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Impact of Nighttime Temperature on Physiology and Growth of Spring Wheat


This article in CS

  1. Vol. 48 No. 6, p. 2372-2380
    Received: Dec 31, 2007

    * Corresponding author(s): vara@ksu.edu
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  1. P. V. V. Prasad *a,
  2. S. R. Pisipatia,
  3. Z. Risticb,
  4. U. Bukovnika and
  5. A. K. Fritza
  1. a Dep. of Agronomy, 2004 Throckmorton Hall, Kansas State Univ., Manhattan, KS 66506
    b USDA-ARS, Plant Science and Entomology Research Unit, 4008 Throckmorton Hall, Manhattan, KS 66506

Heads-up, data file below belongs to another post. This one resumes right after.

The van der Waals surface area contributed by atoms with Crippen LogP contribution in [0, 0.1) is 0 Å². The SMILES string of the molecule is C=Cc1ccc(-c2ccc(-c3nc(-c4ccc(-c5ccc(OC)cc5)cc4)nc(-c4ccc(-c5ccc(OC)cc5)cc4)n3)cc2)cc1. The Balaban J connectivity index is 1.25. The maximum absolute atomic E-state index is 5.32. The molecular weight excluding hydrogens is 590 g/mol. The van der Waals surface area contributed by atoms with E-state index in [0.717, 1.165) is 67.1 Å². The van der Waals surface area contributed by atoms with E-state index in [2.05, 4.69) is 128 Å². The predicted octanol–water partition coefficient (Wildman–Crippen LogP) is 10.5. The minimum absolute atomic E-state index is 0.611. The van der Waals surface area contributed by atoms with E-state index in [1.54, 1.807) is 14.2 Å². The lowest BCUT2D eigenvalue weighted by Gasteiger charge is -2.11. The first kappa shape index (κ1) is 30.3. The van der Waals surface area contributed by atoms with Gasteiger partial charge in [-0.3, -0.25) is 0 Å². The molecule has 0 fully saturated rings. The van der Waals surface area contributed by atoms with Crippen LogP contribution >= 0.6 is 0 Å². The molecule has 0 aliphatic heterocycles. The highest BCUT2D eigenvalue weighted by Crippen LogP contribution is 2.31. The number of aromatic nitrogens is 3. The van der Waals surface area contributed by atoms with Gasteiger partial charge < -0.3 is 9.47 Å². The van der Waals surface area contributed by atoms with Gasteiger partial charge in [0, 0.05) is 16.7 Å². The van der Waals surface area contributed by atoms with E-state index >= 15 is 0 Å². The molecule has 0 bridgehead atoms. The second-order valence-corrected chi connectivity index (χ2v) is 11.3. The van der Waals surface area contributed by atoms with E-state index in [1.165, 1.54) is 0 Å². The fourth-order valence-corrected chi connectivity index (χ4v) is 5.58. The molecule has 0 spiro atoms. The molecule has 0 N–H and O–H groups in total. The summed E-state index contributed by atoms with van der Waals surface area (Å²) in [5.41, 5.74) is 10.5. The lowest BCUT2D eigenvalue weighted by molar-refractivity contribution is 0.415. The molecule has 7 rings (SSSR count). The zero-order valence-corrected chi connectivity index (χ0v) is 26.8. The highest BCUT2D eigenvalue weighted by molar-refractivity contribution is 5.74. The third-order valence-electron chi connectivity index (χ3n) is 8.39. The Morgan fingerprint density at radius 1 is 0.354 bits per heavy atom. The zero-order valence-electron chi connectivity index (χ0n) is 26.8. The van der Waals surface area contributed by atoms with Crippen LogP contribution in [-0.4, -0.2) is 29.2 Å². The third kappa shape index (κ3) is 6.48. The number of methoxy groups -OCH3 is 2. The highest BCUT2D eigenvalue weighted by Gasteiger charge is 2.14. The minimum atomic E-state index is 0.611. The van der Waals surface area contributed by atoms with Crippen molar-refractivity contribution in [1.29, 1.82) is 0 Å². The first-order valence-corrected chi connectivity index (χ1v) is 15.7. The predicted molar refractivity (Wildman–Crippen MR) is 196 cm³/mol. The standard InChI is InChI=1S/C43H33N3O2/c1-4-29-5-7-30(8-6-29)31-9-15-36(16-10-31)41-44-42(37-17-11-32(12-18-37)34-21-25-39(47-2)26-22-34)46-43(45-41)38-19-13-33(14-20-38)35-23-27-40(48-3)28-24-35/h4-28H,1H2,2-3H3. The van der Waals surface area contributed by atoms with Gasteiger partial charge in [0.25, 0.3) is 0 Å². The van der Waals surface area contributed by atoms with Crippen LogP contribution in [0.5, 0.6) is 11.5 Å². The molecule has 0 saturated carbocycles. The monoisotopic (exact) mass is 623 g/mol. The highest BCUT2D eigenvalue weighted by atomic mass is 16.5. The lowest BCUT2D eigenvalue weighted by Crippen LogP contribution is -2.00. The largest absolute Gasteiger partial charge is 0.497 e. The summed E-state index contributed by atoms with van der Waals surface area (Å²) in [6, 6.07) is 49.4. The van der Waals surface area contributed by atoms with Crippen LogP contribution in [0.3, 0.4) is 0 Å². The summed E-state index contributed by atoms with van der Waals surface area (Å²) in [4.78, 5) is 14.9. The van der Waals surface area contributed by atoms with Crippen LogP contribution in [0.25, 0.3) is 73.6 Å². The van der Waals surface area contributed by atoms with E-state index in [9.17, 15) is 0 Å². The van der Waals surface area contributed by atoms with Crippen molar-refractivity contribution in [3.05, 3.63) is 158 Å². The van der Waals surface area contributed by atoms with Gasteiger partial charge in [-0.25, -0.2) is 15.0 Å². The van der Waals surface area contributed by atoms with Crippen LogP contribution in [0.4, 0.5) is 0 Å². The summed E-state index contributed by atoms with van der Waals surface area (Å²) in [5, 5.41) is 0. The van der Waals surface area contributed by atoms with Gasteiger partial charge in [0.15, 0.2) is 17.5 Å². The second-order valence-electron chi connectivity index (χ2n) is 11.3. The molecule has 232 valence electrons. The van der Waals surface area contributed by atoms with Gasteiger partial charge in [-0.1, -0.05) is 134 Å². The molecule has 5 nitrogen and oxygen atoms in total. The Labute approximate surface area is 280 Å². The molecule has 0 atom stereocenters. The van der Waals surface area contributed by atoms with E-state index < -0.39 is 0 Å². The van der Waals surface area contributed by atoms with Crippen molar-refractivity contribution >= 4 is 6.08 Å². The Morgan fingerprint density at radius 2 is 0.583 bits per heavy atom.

Climate models predict greater increases in nighttime temperature in the future. The impacts of high nighttime temperature on wheat (Triticum aestivum L.) are not well understood. Objectives of this research were to quantify the impact of high nighttime temperatures during reproductive development on phenology, physiological, vegetative, and yield traits of wheat. Two spring wheat cultivars (Pavon-76 and Seri-82) were grown at optimum temperatures (day/night, 24/14°C; 16/8 h light/dark photoperiod) from sowing to booting. Thereafter, plants were exposed to four different nighttime temperatures (14, 17, 20, 23°C) until maturity. The daytime temperature was 24°C across all treatments. There were significant influences of high nighttime temperatures on physiological, growth, and yield traits, but no cultivar or cultivar by temperature interactions were observed. High nighttime temperatures (>14°C) decreased photosynthesis after 14 d of stress. Grain yields linearly decreased with increasing nighttime temperatures, leading to lower harvest indices at 20 and 23°C. High nighttime temperature (≥20°C) decreased spikelet fertility, grains per spike, and grain size. Compared to the control (14°C), grain filling duration was decreased by 3 and 7 d at night temperatures of 20 and 23°C, respectively. High nighttime temperature increased the expression of chloroplast protein synthesis elongation factor in both cultivars suggesting possible involvement of this protein in plant response to stress.

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